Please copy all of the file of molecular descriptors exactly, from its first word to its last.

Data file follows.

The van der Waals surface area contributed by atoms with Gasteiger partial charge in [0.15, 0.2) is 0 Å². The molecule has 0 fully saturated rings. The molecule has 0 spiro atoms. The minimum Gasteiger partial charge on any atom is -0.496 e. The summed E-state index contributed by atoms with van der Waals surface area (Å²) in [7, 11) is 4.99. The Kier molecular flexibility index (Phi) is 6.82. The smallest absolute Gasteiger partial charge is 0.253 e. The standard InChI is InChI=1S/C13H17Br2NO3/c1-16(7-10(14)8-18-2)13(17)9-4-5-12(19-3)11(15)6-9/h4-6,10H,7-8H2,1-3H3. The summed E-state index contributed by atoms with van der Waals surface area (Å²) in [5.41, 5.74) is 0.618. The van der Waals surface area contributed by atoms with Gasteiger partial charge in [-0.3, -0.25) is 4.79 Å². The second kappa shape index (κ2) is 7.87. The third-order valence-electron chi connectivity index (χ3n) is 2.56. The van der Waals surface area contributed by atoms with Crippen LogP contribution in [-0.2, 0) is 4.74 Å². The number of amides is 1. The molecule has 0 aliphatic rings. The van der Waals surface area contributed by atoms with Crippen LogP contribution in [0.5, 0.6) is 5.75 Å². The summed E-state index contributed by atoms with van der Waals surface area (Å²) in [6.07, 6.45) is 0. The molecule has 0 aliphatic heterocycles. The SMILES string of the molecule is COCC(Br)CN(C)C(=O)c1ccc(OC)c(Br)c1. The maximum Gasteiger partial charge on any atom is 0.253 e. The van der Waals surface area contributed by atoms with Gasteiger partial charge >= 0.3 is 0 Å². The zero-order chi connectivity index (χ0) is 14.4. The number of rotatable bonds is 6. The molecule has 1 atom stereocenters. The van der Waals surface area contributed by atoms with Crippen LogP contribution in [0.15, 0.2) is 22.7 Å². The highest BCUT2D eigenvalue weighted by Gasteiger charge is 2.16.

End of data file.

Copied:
The van der Waals surface area contributed by atoms with Gasteiger partial charge in [0.15, 0.2) is 0 Å². The molecule has 0 fully saturated rings. The molecule has 0 spiro atoms. The minimum Gasteiger partial charge on any atom is -0.496 e. The summed E-state index contributed by atoms with van der Waals surface area (Å²) in [7, 11) is 4.99. The Kier molecular flexibility index (Phi) is 6.82. The smallest absolute Gasteiger partial charge is 0.253 e. The standard InChI is InChI=1S/C13H17Br2NO3/c1-16(7-10(14)8-18-2)13(17)9-4-5-12(19-3)11(15)6-9/h4-6,10H,7-8H2,1-3H3. The summed E-state index contributed by atoms with van der Waals surface area (Å²) in [5.41, 5.74) is 0.618. The van der Waals surface area contributed by atoms with Gasteiger partial charge in [-0.3, -0.25) is 4.79 Å². The second kappa shape index (κ2) is 7.87. The third-order valence-electron chi connectivity index (χ3n) is 2.56. The van der Waals surface area contributed by atoms with Crippen LogP contribution in [-0.2, 0) is 4.74 Å². The number of amides is 1. The molecule has 0 aliphatic rings. The van der Waals surface area contributed by atoms with Crippen LogP contribution in [0.5, 0.6) is 5.75 Å². The summed E-state index contributed by atoms with van der Waals surface area (Å²) in [6.07, 6.45) is 0. The molecule has 0 aliphatic heterocycles. The SMILES string of the molecule is COCC(Br)CN(C)C(=O)c1ccc(OC)c(Br)c1. The maximum Gasteiger partial charge on any atom is 0.253 e. The van der Waals surface area contributed by atoms with Gasteiger partial charge >= 0.3 is 0 Å². The zero-order chi connectivity index (χ0) is 14.4. The number of rotatable bonds is 6. The molecule has 1 atom stereocenters. The van der Waals surface area contributed by atoms with Crippen LogP contribution in [0.15, 0.2) is 22.7 Å². The highest BCUT2D eigenvalue weighted by Gasteiger charge is 2.16.